STCW-verdrag en -code zijn in beweging

De jaarvergadering van het HTW subcomité vond plaats in mei bij IMO in Londen. Deze subcommissie, die toeziet op het STCW-verdrag en de Gedragscode, heeft veel onderwerpen besproken, van wijzigingen in modelcursussen, STCW voor vissers en wat er in de volgende update van STCW zal worden opgenomen. Lees meer [English]

The 6th session of IMO’s Sub-Committee on Human Element, Training and Watchkeeping (HTW) was held in London from 29 April to 3 May 2019. During the week many topics were discussed. Here we will mention just some of them that are relevant to Ship operators or the Maritime Training industry.

As every year, Model courses were a major topic during the session. IMO model courses are intended to assist instructors in developing training programs for seafarers as per the International Convention of Standards of Training, Certification and Watchkeeping for Seafarers (STCW). The two model courses on “Basic and Advanced training for masters, officers, ratings and other personnel on ships subject to the IGF Code” were finalized and validated and will likely be available for purchase via IMO publications during this summer. In the next two years the model courses on “Passenger safety, cargo safety and hull integrity training” will be created and the model courses “2.03 on Advanced training in firefighting”, “3.25 on Security awareness training for all port facility personnel”, “3.26 on Security training for seafarers with designated security duties” and “3.27 on Security awareness training for all seafarers” are going to be revised.

Related to the model courses, an initiative was raised to define better learning outcome descriptions. This shall be done using a standardised action verb taxonomy. The development of a suitable list of action verbs will be initiated through a correspondence group before the next session.

An amendment to the STCW Code was discussed and agreed. In Part B, Section B-I/2 there is a good overview of all seafarer certificates issued under the STCW Convention. This overview was substantially updated, and improvements were made regarding its readability. This new table will be a good guidance for crewing operators, Port State Control Officers and everybody interested in certificates required for seafarers.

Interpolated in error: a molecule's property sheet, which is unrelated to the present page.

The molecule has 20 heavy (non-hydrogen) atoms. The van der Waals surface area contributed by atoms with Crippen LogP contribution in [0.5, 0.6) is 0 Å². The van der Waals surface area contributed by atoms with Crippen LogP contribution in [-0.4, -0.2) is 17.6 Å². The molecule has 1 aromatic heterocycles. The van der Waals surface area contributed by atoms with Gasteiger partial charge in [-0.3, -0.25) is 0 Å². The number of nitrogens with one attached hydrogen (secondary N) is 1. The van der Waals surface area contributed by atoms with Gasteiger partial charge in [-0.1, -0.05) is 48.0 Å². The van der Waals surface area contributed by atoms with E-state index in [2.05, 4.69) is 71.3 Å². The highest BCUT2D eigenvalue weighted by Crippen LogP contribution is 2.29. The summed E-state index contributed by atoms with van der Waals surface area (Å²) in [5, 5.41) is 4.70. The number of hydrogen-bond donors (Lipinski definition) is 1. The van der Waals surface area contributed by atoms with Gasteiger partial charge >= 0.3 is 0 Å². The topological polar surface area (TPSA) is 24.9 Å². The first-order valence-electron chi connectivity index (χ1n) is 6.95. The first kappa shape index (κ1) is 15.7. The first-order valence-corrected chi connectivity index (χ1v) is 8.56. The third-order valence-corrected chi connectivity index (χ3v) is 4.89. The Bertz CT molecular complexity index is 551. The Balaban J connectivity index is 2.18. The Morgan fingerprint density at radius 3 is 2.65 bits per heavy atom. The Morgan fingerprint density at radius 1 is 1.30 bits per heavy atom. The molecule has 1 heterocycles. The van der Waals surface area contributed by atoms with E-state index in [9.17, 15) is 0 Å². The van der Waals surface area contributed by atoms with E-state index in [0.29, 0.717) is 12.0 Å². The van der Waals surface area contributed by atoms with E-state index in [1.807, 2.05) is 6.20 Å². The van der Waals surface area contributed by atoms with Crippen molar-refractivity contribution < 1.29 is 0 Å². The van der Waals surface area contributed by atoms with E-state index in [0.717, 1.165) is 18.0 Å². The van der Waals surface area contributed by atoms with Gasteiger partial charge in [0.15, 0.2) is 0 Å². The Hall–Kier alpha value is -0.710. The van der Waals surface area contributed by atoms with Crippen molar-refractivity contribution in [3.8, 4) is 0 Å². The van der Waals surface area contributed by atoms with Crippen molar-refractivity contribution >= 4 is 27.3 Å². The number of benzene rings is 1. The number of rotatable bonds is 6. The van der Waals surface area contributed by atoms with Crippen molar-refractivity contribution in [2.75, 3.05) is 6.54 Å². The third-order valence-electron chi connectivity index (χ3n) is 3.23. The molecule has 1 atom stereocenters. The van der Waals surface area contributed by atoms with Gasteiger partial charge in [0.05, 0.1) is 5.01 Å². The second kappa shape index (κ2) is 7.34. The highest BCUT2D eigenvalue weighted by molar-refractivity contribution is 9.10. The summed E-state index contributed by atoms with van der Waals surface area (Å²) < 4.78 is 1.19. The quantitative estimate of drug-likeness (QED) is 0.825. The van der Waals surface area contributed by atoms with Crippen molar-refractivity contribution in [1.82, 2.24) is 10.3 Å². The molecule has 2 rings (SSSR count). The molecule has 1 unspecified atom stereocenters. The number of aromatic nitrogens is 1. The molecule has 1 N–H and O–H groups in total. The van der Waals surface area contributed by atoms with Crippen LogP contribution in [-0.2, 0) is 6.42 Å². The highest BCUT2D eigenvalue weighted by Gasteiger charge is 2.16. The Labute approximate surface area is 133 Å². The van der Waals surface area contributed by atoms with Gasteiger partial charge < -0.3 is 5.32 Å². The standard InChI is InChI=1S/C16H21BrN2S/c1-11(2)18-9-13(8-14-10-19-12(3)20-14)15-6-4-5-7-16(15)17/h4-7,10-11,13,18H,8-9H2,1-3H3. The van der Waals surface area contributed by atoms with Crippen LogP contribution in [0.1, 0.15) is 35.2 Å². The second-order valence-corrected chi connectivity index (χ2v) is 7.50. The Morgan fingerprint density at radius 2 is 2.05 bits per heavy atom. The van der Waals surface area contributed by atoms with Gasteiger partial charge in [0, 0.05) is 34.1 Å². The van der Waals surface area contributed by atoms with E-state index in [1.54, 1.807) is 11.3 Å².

Will seafarers be allowed to carry electronic certificates with them in the future? This was another question discussed in London. Answers have to be found to the following issues verification of authenticity, security assurance, data form, physical location, before this question can be settled. After that the Sub-Committee will need to identify which provisions of the STCW Convention and Code may need to be amended. In order to continue this discussion at the next session a correspondence group was set up which will continue working on the questions throughout the next year.

With the global fishing industry still showing a poor safety record, the IMO has agreed to do a comprehensive review of the STCW-F convention to ensure that it is updated with relevant training, supports other relevant international instruments and facilitates practical implementation. Major steps were taken at this session to define details, align STCW-F with STCW and draft new text for the STCW-F convention. Due to all of the details to be considered the work will continue next year.

Furthermore, the subcommittee worked on the draft of interim guidelines for the safety of ships using methyl/ethyl alcohol as fuel, provided amendments to the procedures for Port State Control Guidelines where the parts on certification of seafarers, manning and hours of rest were reviewed and updated. Also, for the purpose of STCW, a definition of high-voltage as being “above 1000 Volt” was agreed.

Finally, based on an initiative of the industry, it was recommended to start the next review of the STCW Convention and Code. This initiative was welcomed and now needs to be channelled into the official ways of IMO. It may be expected that the outcome is as comprehensive as the Manila amendments from 2010. Therefore, participants stated they don’t expect this work to be finalised until 2025 at the earliest or maybe even 2030.